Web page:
5

It all depends on the weight your lifting and the form you use. If I drop a napkin on the floor, I can safely bend down and pick it up without bending my back and using my legs. It's not bad for my back for obvious reasons. Even if I don't have proper form, the weight is so light, and I am still young enough, that no damage will occur. Stiff leg deadlifts, ...


5

I'd double check the rack to be entirely sure the pins can't be set outside the rack. Maybe I'd ask someone who works at the gym. Maybe the rack has holes on the side, and the pins can be turned backwards? But let's assume you can't get a rack at chest height where you can press. Switching gyms is a fine option that sounds closed to you. Buying a power ...


5

The mats are a good idea even if you are in a single family home on the ground floor. They will help protect both the floor and your equipment. Any lift where there is a risk of dropping the weight can't be done in an apartment. It's for the same reason you can't run and jump without bothering your neighbors. Impact noise travels through ceilings and ...


4

People get injured lifting with their back because their backs are weak. Not using one's back is one solution. Strengthening one's back is a better solution. The point of stiff-legged deadlifts is to start light and slowly progress to weights that are challenging--that is, heavy for you--but still solidly doable. This is a safe way of loading the back in ...


4

Never trust a barbell. The gym owner will swear it's 45 pounds. It ain't. Your workout partner will swear he weighed it last year and it's 25 pounds. It ain't. There are a lot of different bars, whether Olympic, standard, curl or whatever, and they're being built to different weights. When it comes to precision, different brands have different standards. A ...


4

From Starting Strength: The dumbbell version of the exercise [...] involves a greater amount of instability [...]. This is especially true if the weights used are sufficiently heavy to challenge your ability to finish the set. Most trainees use dumbbell bench presses as a light assistance movement, and never appreciate how hard they are or how useful ...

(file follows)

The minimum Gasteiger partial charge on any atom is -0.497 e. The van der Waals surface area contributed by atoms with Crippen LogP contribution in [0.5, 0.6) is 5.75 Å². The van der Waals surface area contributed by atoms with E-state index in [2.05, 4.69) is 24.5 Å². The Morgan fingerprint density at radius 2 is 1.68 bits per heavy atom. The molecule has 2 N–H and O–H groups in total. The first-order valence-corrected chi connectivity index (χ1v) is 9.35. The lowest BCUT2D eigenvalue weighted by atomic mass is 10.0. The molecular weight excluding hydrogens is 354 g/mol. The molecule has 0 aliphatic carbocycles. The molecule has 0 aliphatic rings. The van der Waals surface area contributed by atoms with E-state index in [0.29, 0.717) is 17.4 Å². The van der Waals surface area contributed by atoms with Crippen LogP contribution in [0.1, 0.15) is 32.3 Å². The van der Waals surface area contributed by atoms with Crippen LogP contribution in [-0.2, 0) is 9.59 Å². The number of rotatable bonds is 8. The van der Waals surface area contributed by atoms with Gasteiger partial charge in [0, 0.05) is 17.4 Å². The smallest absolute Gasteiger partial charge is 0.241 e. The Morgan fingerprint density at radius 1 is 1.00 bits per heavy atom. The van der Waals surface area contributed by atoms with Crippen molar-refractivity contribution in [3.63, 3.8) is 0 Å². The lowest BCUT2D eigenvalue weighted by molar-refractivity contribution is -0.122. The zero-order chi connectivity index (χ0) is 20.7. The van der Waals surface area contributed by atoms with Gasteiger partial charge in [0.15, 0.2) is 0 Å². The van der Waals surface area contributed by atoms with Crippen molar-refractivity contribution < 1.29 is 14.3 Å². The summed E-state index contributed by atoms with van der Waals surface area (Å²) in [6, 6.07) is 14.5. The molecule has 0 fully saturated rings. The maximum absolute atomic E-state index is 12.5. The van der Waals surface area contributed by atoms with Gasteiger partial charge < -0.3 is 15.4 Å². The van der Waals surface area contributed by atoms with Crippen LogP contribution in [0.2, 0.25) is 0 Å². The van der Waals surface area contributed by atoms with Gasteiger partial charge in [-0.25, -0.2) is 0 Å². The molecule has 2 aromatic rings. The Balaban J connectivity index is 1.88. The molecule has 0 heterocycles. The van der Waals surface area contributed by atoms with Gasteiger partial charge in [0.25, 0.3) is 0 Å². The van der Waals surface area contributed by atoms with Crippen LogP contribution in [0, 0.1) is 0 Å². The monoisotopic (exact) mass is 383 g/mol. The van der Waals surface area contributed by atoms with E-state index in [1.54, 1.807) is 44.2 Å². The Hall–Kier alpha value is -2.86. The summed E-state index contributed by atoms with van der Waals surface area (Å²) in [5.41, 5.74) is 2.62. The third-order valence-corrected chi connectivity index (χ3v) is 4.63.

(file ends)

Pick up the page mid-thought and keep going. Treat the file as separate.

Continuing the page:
4

You have made solid progress. Congratulations, keep up the hard work. If I were you I'd switch to a program that adds weight weekly or monthly, such as Rippetoe & Kilgore's Texas Method from Practical Programming, or 5/3/1, or another similar program. That will keep you adding strength for quite a while longer. I'd consider switching up exercises, to ...


4

Dumbbells are an excellent choice for bench and overhead pressing. For deadlifts they're kind of not great, because it gets awkward as soon as it gets heavy. I'd do lots of Romanian dumbbell deadlifts, or dumbbell power cleans, instead. For squats, I'd do lunges with dumbbells before I'd do the Smith machine. That his is just not right.


3

Barbell deadlifts require different form than dumbbell deadlifts, because the bar has to pass in front of your knees as it rises. Dumbbell deadlifts allow the knees to stay farther forward, allowing the use of more leg muscle and less back muscle than the barbell. The dynamics are similar to lifting with a hex bar. Dumbbell handles are usually closer to the ...


3

From some of the videos I've seen, you want dumbbells that have the weight free from the handle that you hold onto for certain lifts, like the snatch. This allows you to throw the weight and not have to spin the bar in your hand.


3

"i have the weight by my side with the dumbbells, or across my shoulders with the barbell?" You answered your own question, there is a physiological difference in the origin of the weight and therefore a difference in where the force / work is applied to move that weight, specifically the posterior chain.


3

This answer is a complement to Meade Rhubenstein's which covered the dumbbell very well. Your question also included the barbell. There are two main types of barbells: "Standard" barbells, the diameter is about 1" on average, but there is no guarantee that the weights from one manufacturer will fit the bar made by another. In short, they are not really ...


3

I heart deadlifts and good morning's. Deadlifts are a pretty natural body movement we do probably more than we think about it (sans weights to start usually of course) - lifting kids off the floor, picking up something you dropped, opening lower cabinet doors, putting/removing items from the trunk of your car... The exercise is just a way of strengthening ...


3

As somebody mentioned, it is not the exercise that causes the lower back pain; however it can cause more stress on it further especially if you have had a lower back and weak hamstrings to begin with. When the stiff-legged deadlift is used correctly, it can help benefit your lower back and hamstrings by effectively targeting them and growing them stronger in ...


3

No one directly said this, so I thought I'd contribute (the other posters talked around this): When you do a stiff legged deadlift, you maintain your spine in a fixed curvature, and pivot at the hips. If you curled and uncurled your back, yes, you'd probably injure it. But by holding it in position, you perform a powerful isometric exercise for the lower ...